Interactive Barbie that uses WiFi has some worried about privacy and security

This is an archived article and the information in the article may be outdated. Please look at the time stamp on the story to see when it was last updated.

It is one of the hottest toys of the holiday season, but some are already recommending you say goodbye to Hello Barbie.

The toy uses WiFi to interact with kids, learning about them and holding conversations about everything from their favorite colors to more personal information.

WREG talked with some parents who worry about hackers and think technology has gone too far this time.

Parents can use an app on their smartphone to track what conversations their kids are having. The problem is, some are worried parents will not be the only ones listening in.

"I think it's pretty creepy that somebody could actually potentially be tracking your children while they're playing with their dolls," one mother said.

To a child, Hello Barbie probably seems magical — a doll that talks back to you.

It does not just prerecord several phrases. You can actually hold a conversation with her, and she remembers things about you.

But some critics worry hackers will be able to listen in and maybe even respond, because the doll uses WiFi.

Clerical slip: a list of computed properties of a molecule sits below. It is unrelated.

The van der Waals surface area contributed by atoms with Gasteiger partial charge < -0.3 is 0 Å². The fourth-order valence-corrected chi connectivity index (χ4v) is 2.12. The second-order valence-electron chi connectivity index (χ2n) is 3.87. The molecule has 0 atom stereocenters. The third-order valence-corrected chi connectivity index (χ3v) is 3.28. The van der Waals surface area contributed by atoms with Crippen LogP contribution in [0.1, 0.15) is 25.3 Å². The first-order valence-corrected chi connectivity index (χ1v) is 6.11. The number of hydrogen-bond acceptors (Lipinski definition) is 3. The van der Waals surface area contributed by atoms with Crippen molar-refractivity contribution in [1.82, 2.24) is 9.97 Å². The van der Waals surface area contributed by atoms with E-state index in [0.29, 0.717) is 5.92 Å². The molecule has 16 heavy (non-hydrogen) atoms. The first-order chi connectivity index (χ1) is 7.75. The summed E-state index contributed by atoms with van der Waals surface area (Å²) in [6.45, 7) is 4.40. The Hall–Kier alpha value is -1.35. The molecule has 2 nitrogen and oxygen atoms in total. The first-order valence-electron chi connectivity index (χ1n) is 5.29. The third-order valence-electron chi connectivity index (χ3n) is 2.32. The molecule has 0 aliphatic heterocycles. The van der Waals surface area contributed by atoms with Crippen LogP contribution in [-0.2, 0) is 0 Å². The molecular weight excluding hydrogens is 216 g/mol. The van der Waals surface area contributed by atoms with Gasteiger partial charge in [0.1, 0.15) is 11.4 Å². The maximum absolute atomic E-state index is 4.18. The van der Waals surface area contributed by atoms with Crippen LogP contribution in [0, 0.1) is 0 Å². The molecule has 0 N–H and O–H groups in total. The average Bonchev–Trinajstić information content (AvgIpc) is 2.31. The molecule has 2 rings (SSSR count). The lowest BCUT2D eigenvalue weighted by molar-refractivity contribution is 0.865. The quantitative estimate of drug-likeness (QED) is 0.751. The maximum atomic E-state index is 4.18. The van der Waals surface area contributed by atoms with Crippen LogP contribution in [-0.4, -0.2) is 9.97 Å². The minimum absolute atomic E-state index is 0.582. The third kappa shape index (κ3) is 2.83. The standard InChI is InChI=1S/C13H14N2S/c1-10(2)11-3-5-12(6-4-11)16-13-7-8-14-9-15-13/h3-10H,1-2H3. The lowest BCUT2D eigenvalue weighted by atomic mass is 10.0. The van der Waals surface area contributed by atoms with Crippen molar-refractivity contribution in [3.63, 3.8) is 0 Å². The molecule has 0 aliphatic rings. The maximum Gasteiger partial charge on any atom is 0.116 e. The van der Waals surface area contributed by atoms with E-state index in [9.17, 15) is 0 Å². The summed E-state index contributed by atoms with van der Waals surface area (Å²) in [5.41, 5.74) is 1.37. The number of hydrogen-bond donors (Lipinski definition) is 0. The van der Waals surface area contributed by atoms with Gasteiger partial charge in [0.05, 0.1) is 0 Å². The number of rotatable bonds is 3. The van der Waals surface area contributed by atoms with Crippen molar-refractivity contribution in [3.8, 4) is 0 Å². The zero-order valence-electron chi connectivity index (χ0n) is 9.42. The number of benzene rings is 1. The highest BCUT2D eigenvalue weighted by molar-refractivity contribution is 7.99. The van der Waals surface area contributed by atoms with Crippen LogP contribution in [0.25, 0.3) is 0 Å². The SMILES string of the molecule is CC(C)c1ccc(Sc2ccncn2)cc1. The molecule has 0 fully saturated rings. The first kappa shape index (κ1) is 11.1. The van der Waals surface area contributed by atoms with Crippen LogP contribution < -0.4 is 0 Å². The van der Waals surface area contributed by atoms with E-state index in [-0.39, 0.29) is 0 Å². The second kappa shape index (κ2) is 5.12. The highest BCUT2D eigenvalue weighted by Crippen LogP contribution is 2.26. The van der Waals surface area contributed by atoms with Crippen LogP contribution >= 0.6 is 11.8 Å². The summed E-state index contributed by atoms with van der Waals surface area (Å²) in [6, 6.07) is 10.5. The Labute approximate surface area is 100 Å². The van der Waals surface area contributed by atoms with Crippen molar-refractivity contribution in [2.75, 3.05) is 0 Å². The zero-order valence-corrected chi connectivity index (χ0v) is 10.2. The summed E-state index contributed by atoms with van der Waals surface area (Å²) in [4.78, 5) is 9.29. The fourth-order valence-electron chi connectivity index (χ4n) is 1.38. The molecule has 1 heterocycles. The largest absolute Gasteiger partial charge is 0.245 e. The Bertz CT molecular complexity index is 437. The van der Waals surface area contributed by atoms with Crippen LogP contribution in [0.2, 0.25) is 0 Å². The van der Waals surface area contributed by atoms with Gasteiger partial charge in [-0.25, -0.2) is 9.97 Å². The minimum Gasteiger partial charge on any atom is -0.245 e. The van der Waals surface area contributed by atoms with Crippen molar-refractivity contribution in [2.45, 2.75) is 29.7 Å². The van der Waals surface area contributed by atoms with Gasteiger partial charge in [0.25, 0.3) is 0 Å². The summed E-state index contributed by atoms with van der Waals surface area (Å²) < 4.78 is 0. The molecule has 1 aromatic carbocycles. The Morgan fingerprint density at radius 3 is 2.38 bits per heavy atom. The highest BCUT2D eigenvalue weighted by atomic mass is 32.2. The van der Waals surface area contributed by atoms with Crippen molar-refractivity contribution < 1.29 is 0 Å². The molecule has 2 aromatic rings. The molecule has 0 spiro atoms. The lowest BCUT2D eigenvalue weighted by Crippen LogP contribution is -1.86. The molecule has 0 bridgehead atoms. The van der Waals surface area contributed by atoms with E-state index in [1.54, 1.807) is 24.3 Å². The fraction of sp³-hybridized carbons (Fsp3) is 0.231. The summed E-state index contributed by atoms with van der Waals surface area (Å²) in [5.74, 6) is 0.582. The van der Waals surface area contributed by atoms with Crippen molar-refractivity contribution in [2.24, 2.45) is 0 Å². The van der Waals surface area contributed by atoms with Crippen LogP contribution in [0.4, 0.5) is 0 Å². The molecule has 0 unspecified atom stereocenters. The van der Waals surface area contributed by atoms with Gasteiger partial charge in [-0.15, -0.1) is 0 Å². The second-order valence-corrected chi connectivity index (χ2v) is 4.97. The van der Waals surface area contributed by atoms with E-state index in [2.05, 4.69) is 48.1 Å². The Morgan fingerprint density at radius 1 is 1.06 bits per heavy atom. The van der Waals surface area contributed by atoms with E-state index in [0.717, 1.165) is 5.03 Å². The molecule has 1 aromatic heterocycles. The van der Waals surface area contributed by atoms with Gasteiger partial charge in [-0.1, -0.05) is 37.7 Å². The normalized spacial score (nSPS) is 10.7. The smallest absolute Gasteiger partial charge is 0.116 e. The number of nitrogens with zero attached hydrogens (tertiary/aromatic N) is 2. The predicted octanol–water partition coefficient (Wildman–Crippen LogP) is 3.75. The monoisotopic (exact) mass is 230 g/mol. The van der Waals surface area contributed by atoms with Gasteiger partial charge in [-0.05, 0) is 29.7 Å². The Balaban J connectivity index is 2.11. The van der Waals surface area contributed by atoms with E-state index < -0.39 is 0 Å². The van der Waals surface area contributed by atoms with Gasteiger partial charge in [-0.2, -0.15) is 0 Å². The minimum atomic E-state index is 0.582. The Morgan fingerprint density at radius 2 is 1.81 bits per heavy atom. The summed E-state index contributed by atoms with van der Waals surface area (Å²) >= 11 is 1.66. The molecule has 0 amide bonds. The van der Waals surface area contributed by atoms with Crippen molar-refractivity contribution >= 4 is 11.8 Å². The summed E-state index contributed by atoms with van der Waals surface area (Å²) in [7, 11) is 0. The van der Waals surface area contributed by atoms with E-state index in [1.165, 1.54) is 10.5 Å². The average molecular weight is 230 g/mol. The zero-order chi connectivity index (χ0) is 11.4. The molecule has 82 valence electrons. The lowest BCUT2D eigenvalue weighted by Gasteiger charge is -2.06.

The company that paired with Mattel to make the doll, Toy Talk, even said on its website that recorded conversations could be used for data analysis and by third parties, although it insists they will not be advertising to your kids through the doll.

"To have your children playing with their Barbie in the safety of their own homes and someone else could be watching them or listening to them, that's very unsafe," one mom said.

When we bought a doll, there were only several left in the store.

While they continue to fly off shelves, parents told WREG they will not be saying Hello to that Barbie anytime soon. "No. No. I say no," one shopper said.

Toy Talk is offering to pay for hackers to detect security issues so they can be fixed.

Notice: you are using an outdated browser. Microsoft does not recommend using IE as your default browser. Some features on this website, like video and images, might not work properly. For the best experience, please upgrade your browser.